The oysters in this area and specifically Lynnhaven Bay are world renowned and people have been coming here for oysters for years. Captain Chris from Pleasure House Oysters runs a small farm in the bay and cares for them entirely by hand. His oysters only go to a small number of restaurants in the area.
However Chris offers tours to his oyster farm, where he’ll talk you through the history of oysters in the area, the process for fresh delicious oysters, and you can even get in the water and get hands on yourself. There are three types of tours found on his website, one of which includes a chef’s tasting set up directly on the water.
When we arrived in Virginia Beach the tide was already in, so we couldn’t wade in ourselves. But we did get to try the oysters and learn all about them (well Dave tried them, as I can’t eat them, he verified how delicious they are!).
Go Kayaking with Dolphins
Hands down one of the best wildlife encounters I’ve had to date. The Chesapeake Bay is well known for the Atlantic Bottlenose Dolphins frequenting the waters to fish, and Chesapean Outdoors have been specialising in dolphin eco tours for 25 years.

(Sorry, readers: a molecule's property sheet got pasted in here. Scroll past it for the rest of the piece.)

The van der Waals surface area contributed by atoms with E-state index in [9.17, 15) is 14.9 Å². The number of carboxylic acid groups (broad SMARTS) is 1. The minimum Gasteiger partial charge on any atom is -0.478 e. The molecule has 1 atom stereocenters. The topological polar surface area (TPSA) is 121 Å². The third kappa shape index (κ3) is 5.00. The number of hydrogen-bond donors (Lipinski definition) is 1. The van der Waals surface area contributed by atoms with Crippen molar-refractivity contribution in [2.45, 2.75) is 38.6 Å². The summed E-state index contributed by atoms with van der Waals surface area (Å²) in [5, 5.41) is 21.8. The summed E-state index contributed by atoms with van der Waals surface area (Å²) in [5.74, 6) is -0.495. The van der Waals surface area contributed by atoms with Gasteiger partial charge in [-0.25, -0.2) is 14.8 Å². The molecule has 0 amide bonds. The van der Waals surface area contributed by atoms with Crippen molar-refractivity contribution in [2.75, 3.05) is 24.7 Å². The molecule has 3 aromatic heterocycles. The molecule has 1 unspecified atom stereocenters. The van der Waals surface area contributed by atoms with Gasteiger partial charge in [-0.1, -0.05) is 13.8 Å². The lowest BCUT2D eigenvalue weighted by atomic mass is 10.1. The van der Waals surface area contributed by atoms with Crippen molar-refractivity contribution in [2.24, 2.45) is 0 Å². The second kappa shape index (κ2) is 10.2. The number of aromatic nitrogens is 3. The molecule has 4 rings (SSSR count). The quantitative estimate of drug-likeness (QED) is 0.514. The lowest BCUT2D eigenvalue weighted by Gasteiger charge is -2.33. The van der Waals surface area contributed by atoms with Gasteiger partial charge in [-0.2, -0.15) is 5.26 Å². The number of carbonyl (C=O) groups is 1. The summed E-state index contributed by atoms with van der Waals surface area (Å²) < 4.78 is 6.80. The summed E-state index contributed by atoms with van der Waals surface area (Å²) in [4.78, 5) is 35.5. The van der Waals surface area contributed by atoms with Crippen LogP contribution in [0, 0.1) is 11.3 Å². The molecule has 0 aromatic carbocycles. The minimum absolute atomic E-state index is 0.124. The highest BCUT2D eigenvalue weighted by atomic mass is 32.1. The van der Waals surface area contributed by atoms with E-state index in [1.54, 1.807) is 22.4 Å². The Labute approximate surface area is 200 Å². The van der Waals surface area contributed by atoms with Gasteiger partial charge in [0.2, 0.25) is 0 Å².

It felt important to be with experienced an eco-conscious tour leader for an experience like this. The tour lasted around 2 hours, and after a little paddling out to sea we saw our first dolphins! Once we were in the right spot we must have easily seen 15-20 different dolphins including a pod of approximately 7 or 8. They swam right next to the kayak and were so curious.
Such an amazing experience I can’t recommend this kayaking tour enough. You can also go Parasailing at Virginia Beach, which was great fun and gives you amazing views over the boardwalk!
Explore the Boardwalk
The Boardwalk on Virginia Beach is a great starting point if you don’t know what to do. There is always something happening here. It’s a 5km stretch from 1st to 40th street and you can bike, roller-skate, run or walk it.